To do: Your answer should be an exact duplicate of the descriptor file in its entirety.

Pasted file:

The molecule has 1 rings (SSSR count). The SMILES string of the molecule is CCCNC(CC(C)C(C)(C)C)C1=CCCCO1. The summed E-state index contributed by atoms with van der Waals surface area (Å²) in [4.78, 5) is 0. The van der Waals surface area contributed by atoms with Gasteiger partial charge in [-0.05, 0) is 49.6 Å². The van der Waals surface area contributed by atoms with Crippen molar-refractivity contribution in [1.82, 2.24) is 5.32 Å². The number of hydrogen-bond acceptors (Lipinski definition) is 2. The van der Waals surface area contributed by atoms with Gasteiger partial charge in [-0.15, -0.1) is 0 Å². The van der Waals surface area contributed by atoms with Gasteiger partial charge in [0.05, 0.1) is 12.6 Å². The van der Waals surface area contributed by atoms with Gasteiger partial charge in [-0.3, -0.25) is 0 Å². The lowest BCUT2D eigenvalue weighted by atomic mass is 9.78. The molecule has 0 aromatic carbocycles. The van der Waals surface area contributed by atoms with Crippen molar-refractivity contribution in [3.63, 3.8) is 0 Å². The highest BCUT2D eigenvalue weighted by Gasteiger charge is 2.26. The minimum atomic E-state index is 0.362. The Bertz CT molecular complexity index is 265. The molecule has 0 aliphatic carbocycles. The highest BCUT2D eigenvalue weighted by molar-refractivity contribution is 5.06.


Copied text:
The molecule has 1 rings (SSSR count). The SMILES string of the molecule is CCCNC(CC(C)C(C)(C)C)C1=CCCCO1. The summed E-state index contributed by atoms with van der Waals surface area (Å²) in [4.78, 5) is 0. The van der Waals surface area contributed by atoms with Gasteiger partial charge in [-0.05, 0) is 49.6 Å². The van der Waals surface area contributed by atoms with Crippen molar-refractivity contribution in [1.82, 2.24) is 5.32 Å². The number of hydrogen-bond acceptors (Lipinski definition) is 2. The van der Waals surface area contributed by atoms with Gasteiger partial charge in [-0.15, -0.1) is 0 Å². The van der Waals surface area contributed by atoms with Gasteiger partial charge in [0.05, 0.1) is 12.6 Å². The van der Waals surface area contributed by atoms with Gasteiger partial charge in [-0.3, -0.25) is 0 Å². The lowest BCUT2D eigenvalue weighted by atomic mass is 9.78. The molecule has 0 aromatic carbocycles. The van der Waals surface area contributed by atoms with Crippen molar-refractivity contribution in [3.63, 3.8) is 0 Å². The highest BCUT2D eigenvalue weighted by Gasteiger charge is 2.26. The minimum atomic E-state index is 0.362. The Bertz CT molecular complexity index is 265. The molecule has 0 aliphatic carbocycles. The highest BCUT2D eigenvalue weighted by molar-refractivity contribution is 5.06.